Presently, the two previously described methods of pinch analysis are not in wide use in industry; rather analysis is performed by specialized software. These software include: Aspen HX-Net™ from Aspen Technology Inc., SUPERTARGET™ from Linnhoff March Ltd. and UniSim™ ExchangerNet™ from Honeywell International Inc. (Towler and Sinnott 2013). Stream data is often pulled directly from the process simulations by the software package. Automatically generated networks must be properly constrained lest an unfeasible amount of stream splits and loops be generated. There is great value, however, in the ability of software packages to perform many tweaks and iterations to fine tune a network.

Example

Proposed Heat Exchanger Network for example problem from Figure 3.29 of Towler and Sinnott

Above Pinch

  1. CPh ≤ CPc
  2. We can match stream 1 or 2 with stream 3 but neither stream can match with stream 4. This creates a problem, since if we match stream 1 with 3 then stream 2 will not be able to make a match at the pinch. Likewise, if we match stream 2 with 3 then stream 1 will not be able to make a match at the pinch.
  3. Check the heat available in bringing the hot streams to the pinch temperature.
    stream 1 ΔH = 40.0(180 − 100 )= 3200 kW
    stream 2 ΔH = 30.0 (150 − 100 ) = 1500 kW
  4. Check the heat required to bring the cold streams from the pinch temperature to their target temperatures.
    stream 3 ΔH = 60.0(180 – 80)= 6000 kW
    stream 4 ΔH = 20.0(160 – 80) = 1600 kW
  5. If we split stream 3 into two branches with CP of 40.0 and 20.0, then we can match the larger branch with stream 1 and transfer 3200 kW, which satisfies (ticks off) stream 1.
  6. We now have two cold streams, both with CP of 20.0, and one hot stream (2) with CP of 30.0. We need to split stream 2 into two branches. As an initial guess these can both have CP of 15.0. We can then match one branch of stream 2 with the smaller branch of 4 and transfer 750 kW, and the other branch with stream 3, also for 750 kW, which then ticks off stream 2.
  7. Include a heater on the larger branch of stream 3 to bring it to its target temperature:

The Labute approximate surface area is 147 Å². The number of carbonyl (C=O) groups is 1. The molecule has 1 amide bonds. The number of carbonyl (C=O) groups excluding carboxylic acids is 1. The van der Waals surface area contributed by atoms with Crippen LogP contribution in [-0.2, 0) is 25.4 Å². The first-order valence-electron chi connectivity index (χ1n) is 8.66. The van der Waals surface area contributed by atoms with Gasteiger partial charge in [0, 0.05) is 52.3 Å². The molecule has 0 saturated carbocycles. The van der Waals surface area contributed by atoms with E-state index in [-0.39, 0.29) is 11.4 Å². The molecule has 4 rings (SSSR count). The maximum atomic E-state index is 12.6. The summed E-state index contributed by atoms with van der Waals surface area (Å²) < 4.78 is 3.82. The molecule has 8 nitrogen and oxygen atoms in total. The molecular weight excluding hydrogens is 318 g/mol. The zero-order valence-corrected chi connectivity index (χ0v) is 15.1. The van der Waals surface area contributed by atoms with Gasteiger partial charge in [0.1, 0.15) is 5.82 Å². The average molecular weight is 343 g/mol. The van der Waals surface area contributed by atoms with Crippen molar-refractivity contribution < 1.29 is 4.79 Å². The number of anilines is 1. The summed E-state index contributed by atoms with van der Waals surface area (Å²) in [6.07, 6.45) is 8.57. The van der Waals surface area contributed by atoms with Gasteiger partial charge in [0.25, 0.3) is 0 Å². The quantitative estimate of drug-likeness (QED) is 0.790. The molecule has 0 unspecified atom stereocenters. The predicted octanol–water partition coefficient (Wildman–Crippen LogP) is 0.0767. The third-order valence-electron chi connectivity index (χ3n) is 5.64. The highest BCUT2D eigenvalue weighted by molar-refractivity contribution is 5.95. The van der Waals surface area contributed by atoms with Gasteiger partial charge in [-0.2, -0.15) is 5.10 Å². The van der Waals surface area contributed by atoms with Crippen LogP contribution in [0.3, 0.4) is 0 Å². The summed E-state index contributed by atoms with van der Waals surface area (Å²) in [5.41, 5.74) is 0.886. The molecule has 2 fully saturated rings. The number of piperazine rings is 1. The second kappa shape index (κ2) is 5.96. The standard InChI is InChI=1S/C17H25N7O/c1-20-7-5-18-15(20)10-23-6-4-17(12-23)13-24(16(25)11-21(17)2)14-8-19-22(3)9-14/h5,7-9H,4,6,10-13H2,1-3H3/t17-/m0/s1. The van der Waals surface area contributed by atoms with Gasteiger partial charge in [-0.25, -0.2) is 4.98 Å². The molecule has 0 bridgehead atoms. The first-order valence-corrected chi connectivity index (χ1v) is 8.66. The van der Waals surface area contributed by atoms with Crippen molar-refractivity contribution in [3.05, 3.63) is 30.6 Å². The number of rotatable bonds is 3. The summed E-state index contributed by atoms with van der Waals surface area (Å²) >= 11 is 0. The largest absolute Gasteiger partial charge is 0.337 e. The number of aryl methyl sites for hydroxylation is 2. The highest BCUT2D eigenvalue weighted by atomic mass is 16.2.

ΔHhot = 40 (100 ) − 3200 = 800 kW
  8. Include a heater on the smaller branch of stream 3 to provide the balance of the heat required:
    ΔHhot = 20 (100 ) – 750 = 1250 kW
  9. Include a heater on stream 4 to provide the balance of the heat required:
    Δ Hhot = 1600 − 750 = 850 kW
  10. Check sum of heater duties = 800 + 1250 + 850 = 2900 kW = hot utility target.

Below Pinch

  1. CPh ≥ CPc
  2. Note that stream 4 starts at the pinch temperature and so cannot provide any cooling below the pinch.
  3. We cannot match stream 1 or 2 with stream 3 at the pinch.
  4. Split stream 3 to reduce CP. An even split will allow both streams 1 and 2 to be matched with the split streams adjacent to the pinch, so try this initially.
  5. Check the heat available from bringing the hot streams from the pinch temperature to their target temperatures:
    stream 1 ΔH = 40.0 (100 − 40 ) = 2400 kW
    stream 2 ΔH = 30.0 (100 − 60 ) = 1200 kW
  6. Check the heat required to bring the cold streams from their source temperatures to the pinch temperature:
    stream 3 ΔH = 60.0 (80 − 30 ) = 3000 kW
    Stream 4 is at the pinch temperature
  7. Note that stream 1 cannot be brought to its target temperature of 40 °C by full interchange with stream 3 as the source temperature of stream 3 is 30 °C, so ΔTmin would be violated. So transfer 1800 kW to one leg of the split stream 3.
  8. Check temperature at exit of this exchanger:
    Temp out= 100 – 1800/40= 55 °C, satisfactory
  9. Provide cooler on stream 1 to bring it to its target temperature; the cooling needed is
    ΔHcold = 2400 − 1800 = 600 kW
  10. Transfer the full heat load from stream 2 to second leg of stream 3; this satisfies both streams.

References

Biegler LT, Grossmann IE, Westerberg AW. Systematic Methods of Chemical Process Design. Upper Saddle River: Prentice Hall; 1997.

Seider WD, Seader JD, Lewin DR. Process Design Principles: Synthesis, Analysis, and Evaluation. 3rd ed. New York: Wiley; 2004.

Towler G, Sinnott R. Chemical Engineering Design: Principles, Practice and Economics of Plant and Process Design. 2nd ed. Boston: Elsevier; 2013.

Turton R, Bailie RC, Whiting WB, Shaewitz JA, Bhattacharyya D. Analysis, Synthesis, and Design of Chemical Processes. 4th ed. Upper Saddle River: Prentice-Hall; 2012.